Featuring the world's largest reinforced thinshell concrete dome (though eclipsed by the Seattle Seattle Kingdome from 1972 to 2000), Scope won the Virginia Society of the American Institute of Architects Test of Time award in 2003. Wes Lewis, director of Old Dominion University's civil engineering technology program, called it "a beautiful marrying of art and engineering." Noted architectural critic James Howard Kunstler described the design as looking like "yesterday's tomorrow."
The name "Scope", a contraction of kaleidoscope, emphasizes the venue's re-configurability. The facility logo (right), which features a multi-colored, abstracted kaleidoscope image, was designed by Raymond Loewy's firm Loewy/Snaith of New York.
History and design
After watching the 1960 Rome Summer Olympics on television, and seeing the Palazzo and Palazzetto dello Sport, Brad Tazewell and Jim Williams, two Norfolk architects, solicited U.S. Sen. A. Willis Robertson, father of Pat Robertson, to build a sports complex in Norfolk. Subsequently, President Lyndon B. Johnson asked Robertson to support federal funding for a multimillion-dollar cultural center in Colorado and Robertson said he would if Johnson would support one in Norfolk. Williams and Tazewell was subsequently commissioned; they in turn commissioned Nervi.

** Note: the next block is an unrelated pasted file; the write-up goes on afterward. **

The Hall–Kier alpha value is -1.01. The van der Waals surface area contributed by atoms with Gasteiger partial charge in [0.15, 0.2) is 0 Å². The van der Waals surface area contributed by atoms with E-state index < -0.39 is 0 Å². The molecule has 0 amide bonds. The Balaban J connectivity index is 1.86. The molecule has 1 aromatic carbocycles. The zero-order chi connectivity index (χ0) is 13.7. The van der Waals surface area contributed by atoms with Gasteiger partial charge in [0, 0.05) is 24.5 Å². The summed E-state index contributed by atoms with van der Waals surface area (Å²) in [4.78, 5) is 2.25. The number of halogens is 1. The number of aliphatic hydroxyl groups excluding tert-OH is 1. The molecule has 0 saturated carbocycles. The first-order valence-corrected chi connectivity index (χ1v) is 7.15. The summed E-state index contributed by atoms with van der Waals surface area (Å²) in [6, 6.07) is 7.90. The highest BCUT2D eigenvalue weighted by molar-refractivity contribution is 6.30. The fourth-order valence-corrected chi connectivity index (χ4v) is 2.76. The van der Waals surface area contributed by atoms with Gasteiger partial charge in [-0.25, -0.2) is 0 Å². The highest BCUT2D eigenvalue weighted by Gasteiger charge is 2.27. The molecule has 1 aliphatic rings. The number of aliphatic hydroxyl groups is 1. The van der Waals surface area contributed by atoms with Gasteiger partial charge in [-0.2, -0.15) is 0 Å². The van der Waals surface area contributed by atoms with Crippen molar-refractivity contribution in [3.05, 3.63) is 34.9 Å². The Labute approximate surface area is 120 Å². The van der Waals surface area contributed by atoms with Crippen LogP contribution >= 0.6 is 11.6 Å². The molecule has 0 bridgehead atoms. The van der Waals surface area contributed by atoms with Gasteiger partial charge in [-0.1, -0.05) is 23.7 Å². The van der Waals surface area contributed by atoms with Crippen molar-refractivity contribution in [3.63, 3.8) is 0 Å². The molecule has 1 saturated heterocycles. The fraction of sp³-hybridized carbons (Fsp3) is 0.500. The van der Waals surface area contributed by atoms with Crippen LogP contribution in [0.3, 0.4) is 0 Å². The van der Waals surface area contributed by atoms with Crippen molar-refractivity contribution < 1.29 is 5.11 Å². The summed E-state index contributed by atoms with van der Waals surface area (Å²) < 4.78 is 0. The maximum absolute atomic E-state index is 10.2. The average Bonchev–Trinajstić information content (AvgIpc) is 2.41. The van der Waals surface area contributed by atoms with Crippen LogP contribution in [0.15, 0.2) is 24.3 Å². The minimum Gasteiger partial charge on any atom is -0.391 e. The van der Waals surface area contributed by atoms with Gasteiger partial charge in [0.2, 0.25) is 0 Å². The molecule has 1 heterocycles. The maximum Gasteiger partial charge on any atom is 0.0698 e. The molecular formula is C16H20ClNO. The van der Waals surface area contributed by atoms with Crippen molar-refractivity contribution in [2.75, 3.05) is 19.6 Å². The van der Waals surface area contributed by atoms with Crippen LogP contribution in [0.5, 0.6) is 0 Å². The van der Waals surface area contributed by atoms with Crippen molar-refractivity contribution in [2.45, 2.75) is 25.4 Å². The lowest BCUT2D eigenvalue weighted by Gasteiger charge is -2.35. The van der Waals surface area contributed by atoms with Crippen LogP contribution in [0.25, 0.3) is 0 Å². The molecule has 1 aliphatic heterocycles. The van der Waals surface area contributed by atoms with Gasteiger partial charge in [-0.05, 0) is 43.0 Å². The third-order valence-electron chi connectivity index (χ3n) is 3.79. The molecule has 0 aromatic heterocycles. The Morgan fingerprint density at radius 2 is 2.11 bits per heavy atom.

The complex was an important part of the first phase of Norfolk's post-World War II revitalization. A large section of the city's downtown was razed, and the Scope complex was to "anchor" its northern corner, with the Vincent Kling designed Courthouse and Civic complex anchoring the Eastern edge of downtown.